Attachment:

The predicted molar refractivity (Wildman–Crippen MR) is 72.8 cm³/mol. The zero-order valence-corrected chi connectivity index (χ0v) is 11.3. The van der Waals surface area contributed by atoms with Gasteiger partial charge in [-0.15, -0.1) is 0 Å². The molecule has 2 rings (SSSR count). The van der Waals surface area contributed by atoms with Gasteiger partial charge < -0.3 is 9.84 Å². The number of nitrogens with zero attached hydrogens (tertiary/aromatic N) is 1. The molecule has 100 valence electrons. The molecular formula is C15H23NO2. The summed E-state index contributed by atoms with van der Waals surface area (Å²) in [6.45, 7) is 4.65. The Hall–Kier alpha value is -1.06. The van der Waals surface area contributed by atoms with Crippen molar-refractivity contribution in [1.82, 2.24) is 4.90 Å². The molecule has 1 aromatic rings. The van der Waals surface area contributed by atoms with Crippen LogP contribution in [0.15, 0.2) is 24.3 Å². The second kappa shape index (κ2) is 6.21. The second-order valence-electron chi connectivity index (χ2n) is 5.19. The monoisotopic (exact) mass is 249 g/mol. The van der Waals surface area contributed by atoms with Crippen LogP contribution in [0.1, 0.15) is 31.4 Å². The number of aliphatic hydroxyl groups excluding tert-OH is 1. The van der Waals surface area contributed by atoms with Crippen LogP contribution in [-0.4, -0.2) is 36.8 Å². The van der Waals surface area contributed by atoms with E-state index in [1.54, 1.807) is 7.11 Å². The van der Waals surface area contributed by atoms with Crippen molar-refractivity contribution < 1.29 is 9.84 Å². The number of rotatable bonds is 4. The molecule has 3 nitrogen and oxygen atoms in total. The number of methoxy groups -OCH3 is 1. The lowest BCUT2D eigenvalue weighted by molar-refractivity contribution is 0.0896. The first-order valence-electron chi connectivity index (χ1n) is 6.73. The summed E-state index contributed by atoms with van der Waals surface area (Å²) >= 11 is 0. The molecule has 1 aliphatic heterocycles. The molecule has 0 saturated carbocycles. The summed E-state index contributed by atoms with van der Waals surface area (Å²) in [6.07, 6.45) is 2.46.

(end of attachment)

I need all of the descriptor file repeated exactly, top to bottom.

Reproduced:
The predicted molar refractivity (Wildman–Crippen MR) is 72.8 cm³/mol. The zero-order valence-corrected chi connectivity index (χ0v) is 11.3. The van der Waals surface area contributed by atoms with Gasteiger partial charge in [-0.15, -0.1) is 0 Å². The molecule has 2 rings (SSSR count). The van der Waals surface area contributed by atoms with Gasteiger partial charge < -0.3 is 9.84 Å². The number of nitrogens with zero attached hydrogens (tertiary/aromatic N) is 1. The molecule has 100 valence electrons. The molecular formula is C15H23NO2. The summed E-state index contributed by atoms with van der Waals surface area (Å²) in [6.45, 7) is 4.65. The Hall–Kier alpha value is -1.06. The van der Waals surface area contributed by atoms with Crippen molar-refractivity contribution in [1.82, 2.24) is 4.90 Å². The molecule has 1 aromatic rings. The van der Waals surface area contributed by atoms with Crippen LogP contribution in [0.15, 0.2) is 24.3 Å². The second kappa shape index (κ2) is 6.21. The second-order valence-electron chi connectivity index (χ2n) is 5.19. The monoisotopic (exact) mass is 249 g/mol. The van der Waals surface area contributed by atoms with Crippen LogP contribution in [0.1, 0.15) is 31.4 Å². The number of aliphatic hydroxyl groups excluding tert-OH is 1. The van der Waals surface area contributed by atoms with Crippen LogP contribution in [-0.4, -0.2) is 36.8 Å². The van der Waals surface area contributed by atoms with E-state index in [1.54, 1.807) is 7.11 Å². The van der Waals surface area contributed by atoms with Crippen molar-refractivity contribution < 1.29 is 9.84 Å². The number of rotatable bonds is 4. The molecule has 3 nitrogen and oxygen atoms in total. The number of methoxy groups -OCH3 is 1. The lowest BCUT2D eigenvalue weighted by molar-refractivity contribution is 0.0896. The first-order valence-electron chi connectivity index (χ1n) is 6.73. The summed E-state index contributed by atoms with van der Waals surface area (Å²) >= 11 is 0. The molecule has 1 aliphatic heterocycles. The molecule has 0 saturated carbocycles. The summed E-state index contributed by atoms with van der Waals surface area (Å²) in [6.07, 6.45) is 2.46.